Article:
Until we actually see the movie, Fantastic Four is going to be a source of debate this year. Michael B. Jordan offered an excellent retort to anyone opposed to his casting here. But then on the flip side there was a factually challenged piece in the Daily Beast about minorities in superhero films. This stuff is more complicated than it appears to people who haven’t read the comics, and even to some who have. I’ve written about this topic before, and I’ll stick with my largest point. There are three ways to diversify comics: create new characters, move existing ones up the totem pole, or retcon previously white characters as something else. And while all three methods have their drawbacks the most controversial one is the retconning.
Why? Because people don’t like change. Period, end of story. Most of the big name comic book heroes and villains are at least 30 years old. Batman and Superman go back to the 1940s, as does Captain America. Marvel’s first big creation wave of it’s signature heroes (Spider-Man, Iron Man, Fantastic Four, Thor, the X-Men, etc) came during the 1960s. Marvel had another big wave of new entries in the 1970s with Storm, Colossus, Wolverine, and several others. That’s 40 years ago. And given the makeup of society from 1940s to the 1970s, it’s not hard to imagine why the vast majority of comic book superheroes were white. So most direct translations that are true to the print material are going to have white actors.
But Fox went a different route and cast Jordan in a role for a character that has been a blonde, blue eyed white guy for 50 years. And they did so without waiting for a similar change to be made in the print version to give them any cover (Samuel L. Jackson’s Nick Fury, for example was preceded in print by the Ultimate Marvel version of Fury that looked like him and not Fury had looked for decades). So they’re catching it from all sides here. This is the ultimate debate between print material purists and those who aren’t concerned about that at all, with a special racial element thrown in for good measure. So is a debate worth even having or are the comic book readers blowing this way out proportion? I’d say yes on both counts.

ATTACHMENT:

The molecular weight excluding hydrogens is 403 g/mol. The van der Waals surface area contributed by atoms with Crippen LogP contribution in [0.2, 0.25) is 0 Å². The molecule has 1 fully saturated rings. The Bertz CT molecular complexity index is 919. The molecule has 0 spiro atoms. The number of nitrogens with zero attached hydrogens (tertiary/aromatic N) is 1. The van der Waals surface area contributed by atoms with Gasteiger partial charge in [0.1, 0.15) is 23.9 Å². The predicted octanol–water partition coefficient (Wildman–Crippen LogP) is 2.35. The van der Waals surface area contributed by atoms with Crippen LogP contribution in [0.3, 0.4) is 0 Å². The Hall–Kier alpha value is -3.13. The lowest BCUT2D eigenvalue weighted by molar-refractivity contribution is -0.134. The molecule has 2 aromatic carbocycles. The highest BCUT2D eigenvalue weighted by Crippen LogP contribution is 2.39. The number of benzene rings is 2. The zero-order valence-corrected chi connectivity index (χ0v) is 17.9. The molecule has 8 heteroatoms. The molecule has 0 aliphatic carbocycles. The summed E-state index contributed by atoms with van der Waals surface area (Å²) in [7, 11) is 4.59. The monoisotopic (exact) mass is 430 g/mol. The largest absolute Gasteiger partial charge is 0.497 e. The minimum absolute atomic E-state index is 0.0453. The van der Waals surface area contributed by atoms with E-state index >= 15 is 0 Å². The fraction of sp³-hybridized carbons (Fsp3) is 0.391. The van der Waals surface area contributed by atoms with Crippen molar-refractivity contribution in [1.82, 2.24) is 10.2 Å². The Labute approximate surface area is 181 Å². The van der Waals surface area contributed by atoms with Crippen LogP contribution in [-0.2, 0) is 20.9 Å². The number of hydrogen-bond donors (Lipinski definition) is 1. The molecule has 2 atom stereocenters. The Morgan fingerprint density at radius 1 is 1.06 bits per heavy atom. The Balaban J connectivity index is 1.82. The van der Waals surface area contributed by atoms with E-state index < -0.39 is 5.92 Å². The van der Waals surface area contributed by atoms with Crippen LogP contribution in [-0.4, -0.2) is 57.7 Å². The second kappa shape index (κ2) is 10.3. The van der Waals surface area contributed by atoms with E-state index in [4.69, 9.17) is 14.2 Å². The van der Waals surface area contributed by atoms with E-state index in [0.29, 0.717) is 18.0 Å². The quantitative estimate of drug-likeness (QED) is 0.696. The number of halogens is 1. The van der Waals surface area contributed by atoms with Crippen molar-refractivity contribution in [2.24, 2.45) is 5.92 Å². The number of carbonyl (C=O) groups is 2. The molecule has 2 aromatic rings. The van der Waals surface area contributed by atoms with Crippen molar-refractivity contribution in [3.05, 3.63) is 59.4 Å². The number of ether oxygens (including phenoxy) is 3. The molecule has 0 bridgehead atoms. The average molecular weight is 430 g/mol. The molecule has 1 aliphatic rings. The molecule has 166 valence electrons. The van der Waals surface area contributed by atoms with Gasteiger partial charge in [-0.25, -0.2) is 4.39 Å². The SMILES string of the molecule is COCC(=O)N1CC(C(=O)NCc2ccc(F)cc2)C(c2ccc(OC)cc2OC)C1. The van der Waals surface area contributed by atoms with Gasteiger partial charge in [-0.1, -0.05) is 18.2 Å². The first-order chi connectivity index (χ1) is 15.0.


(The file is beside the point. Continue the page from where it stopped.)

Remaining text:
The folks opposed to it (leaving out the ones who are just racist) are coming from a place of not just being sticklers for every detail but one of loyalty to a product over years, sometimes decades, dating back to when it was flat out not cool to do so. And now when the thing they supported from day one is being offered up for the masses, most of whom didn’t care until it became cool to do so, it’s being changed. And if blonde haired, blue eyed Johnny Storm was good enough for over 20 years of comic book reading, why change it? And that’s where the other side comes in. You change it because the world, and the audience, is not what it was in 1965. Everyone wants to see themselves reflected in pop culture, so whenever possible steps should be made to fulfill that. And after all it’s Johnny Storm, one fourth of a superhero quartet whose book was recently canceled. We’re not talking about Superman here.
Where do I stand? On the fence. If no one else cared, I probably wouldn’t either. But people do care and I have my own favorite characters that I want left alone in perpetuity so I can see both sides of it. As far as this particular casting, it felt like a stunt to me. Jordan had worked with the director, Josh Trank, before on the very underrated Chronicle so Trank wanted to hook up with him again so this was killing two birds with one stone. Johnny Storm isn’t a character I’m all that enthused about anyway so I’m not going to be upset about it. Had it been Bruce Wayne I’d be firing off angry comments. But so far it’s taken away from what looks like is going to be a good movie judging by the trailers. I’d have left well enough alone this time.